RENEE MONTAGNE, host:
This is MORNING EDITION from NPR News. Im Renee Montagne.
Steve Inskeep is on a reporting trip to Pakistan. And in a moment, we'll hear from Pakistan's foreign minister on the warming in his country's relationship with the U.S.
First, relations with another key ally, Israel, are going in a different direction. The Israeli media is in a frenzy over the reported humiliation of the prime minister by the Obama administration. Today, Netanyahu called a special cabinet meeting to talk about his visit to Washington earlier this week. A key question now is what he will do to help get the relationship back on track, and that will inevitably involve the peace process.
Here's NPR's Lourdes Garcia-Navarro.
LOURDES GARCIA-NAVARRO: An Israeli official close to the prime minister tells NPR that Netanyahu is considering a series of confidence-building measures to allow peace talks to move forward.
Among the moves under review: reversing its former position, Israel will talk about substantive issues like final borders in indirect talks brokered by U.S.; a Palestinian prisoner release with two caveats - that it does not impact the negotiations for Israeli soldier Gilad Shalit who is currently being held hostage in Gaza by the militant group Hamas, and that those who are let go who have the potential to kill more Israelis, be sent to a third country.
Another measure: handing over certain areas of the occupied West Bank that are currently overseen by the Israeli security forces to Palestinian security control. And finally, a possible easing of the blockade on the Gaza Strip.
The Israeli official said that prime minister's position on Jerusalem, so far, hasn't changed. Israel considers the city the undivided capital of the Jewish state and will not restrict building there, a key American demand.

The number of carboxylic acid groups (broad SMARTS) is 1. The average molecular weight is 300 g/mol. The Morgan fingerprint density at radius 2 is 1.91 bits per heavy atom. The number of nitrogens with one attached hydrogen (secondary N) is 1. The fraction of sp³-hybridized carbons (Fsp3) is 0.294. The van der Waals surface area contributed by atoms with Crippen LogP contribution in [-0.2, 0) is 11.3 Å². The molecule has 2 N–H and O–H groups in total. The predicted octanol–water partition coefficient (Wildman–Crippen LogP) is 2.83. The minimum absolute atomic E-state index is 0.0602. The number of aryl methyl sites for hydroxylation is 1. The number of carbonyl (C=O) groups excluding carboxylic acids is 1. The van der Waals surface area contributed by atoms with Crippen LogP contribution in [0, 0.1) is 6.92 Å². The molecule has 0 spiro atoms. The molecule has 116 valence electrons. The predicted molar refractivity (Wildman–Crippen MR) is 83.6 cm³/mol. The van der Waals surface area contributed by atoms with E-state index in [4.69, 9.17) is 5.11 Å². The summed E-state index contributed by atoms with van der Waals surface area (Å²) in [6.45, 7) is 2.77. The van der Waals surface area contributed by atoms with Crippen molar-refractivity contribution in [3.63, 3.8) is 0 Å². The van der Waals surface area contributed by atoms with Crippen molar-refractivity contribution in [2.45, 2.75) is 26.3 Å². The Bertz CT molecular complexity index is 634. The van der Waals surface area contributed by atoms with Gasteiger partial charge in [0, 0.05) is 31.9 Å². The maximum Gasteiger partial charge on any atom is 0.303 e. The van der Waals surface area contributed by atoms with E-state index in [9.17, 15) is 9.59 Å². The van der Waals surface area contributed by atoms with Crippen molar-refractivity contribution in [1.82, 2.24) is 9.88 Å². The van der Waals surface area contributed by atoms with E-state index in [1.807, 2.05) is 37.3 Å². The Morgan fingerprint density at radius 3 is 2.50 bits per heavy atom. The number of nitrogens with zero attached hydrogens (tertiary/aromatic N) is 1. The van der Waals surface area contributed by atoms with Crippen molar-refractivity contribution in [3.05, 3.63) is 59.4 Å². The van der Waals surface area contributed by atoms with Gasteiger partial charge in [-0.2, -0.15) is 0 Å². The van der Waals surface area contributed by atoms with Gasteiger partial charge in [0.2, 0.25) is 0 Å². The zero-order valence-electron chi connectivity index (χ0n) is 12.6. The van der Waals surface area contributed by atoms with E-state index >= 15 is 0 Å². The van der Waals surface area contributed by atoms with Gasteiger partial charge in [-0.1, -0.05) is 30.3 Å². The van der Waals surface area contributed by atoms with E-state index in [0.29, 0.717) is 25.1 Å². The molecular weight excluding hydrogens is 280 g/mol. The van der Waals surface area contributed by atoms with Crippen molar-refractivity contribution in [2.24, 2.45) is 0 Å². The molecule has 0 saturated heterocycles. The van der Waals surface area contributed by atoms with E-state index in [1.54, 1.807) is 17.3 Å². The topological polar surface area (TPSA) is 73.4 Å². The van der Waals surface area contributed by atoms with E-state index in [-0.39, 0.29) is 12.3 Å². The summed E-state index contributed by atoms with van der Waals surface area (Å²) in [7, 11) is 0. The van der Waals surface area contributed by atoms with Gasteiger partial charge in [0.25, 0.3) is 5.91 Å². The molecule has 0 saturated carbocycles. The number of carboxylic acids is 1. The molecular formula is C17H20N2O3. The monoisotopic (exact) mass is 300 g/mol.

Israeli press reports said that Netanyahu was unprepared for the chilly reception he got at the White House. He was hoping to mend ties that have been strained in recent weeks by a series of announcements of new Jewish building in East Jerusalem. But instead, the Israeli press said, Netanyahu was ambushed, detailing how, at one point, the president cut the first meeting with Netanyahu short and left to go have dinner without inviting the Israeli premier.
There were uncharacteristically, for a visit of a key ally, no photo opportunities and no statements to the press at the White House. One commentator described the Obama administration as treating the Israeli leader with swinish contempt.
Ehud Ya'ari is an international fellow at the Washington Institute for Near East Policy. He told reporters, in a conference call yesterday, that the Israeli team was shocked by its treatment at the White House.
Mr. EHUD YA'ARI (Senior Fellow, Institute for Near East Policy): The general sense in Israel, right now, is that the prime minister was sorely humiliated by President Obama. There is quite a degree of amazement at the way he was treated.
GARCIA-NAVARRO: Analysts here say that the personal relationship between the two leaders is now a difficult one: neither trusts the other.
Menachem Hofnung teaches at Jerusalem's Hebrew University. He says the Israeli premier is in a tricky position, is largely right-wing coalition won't let him make concessions on issues like Jerusalem.
Professor MENACHEM HOFNUNG (Department of Political Science, Hebrew University): It seems that Netanyahu will have to make a choice. Either to go on with his current coalition, which means break with the United States; or trying to heal the gap with the United States by breaking up the coalition.
You have to face a crisis. It will be either internal or external. My hunch is that Netanyahu is going to choose the external conflict.
GARCIA-NAVARRO: Which, says Hofnung, means the rift with the United States won't be healed anytime soon.
Lourdes Garcia-Navarro, NPR News, Jerusalem.
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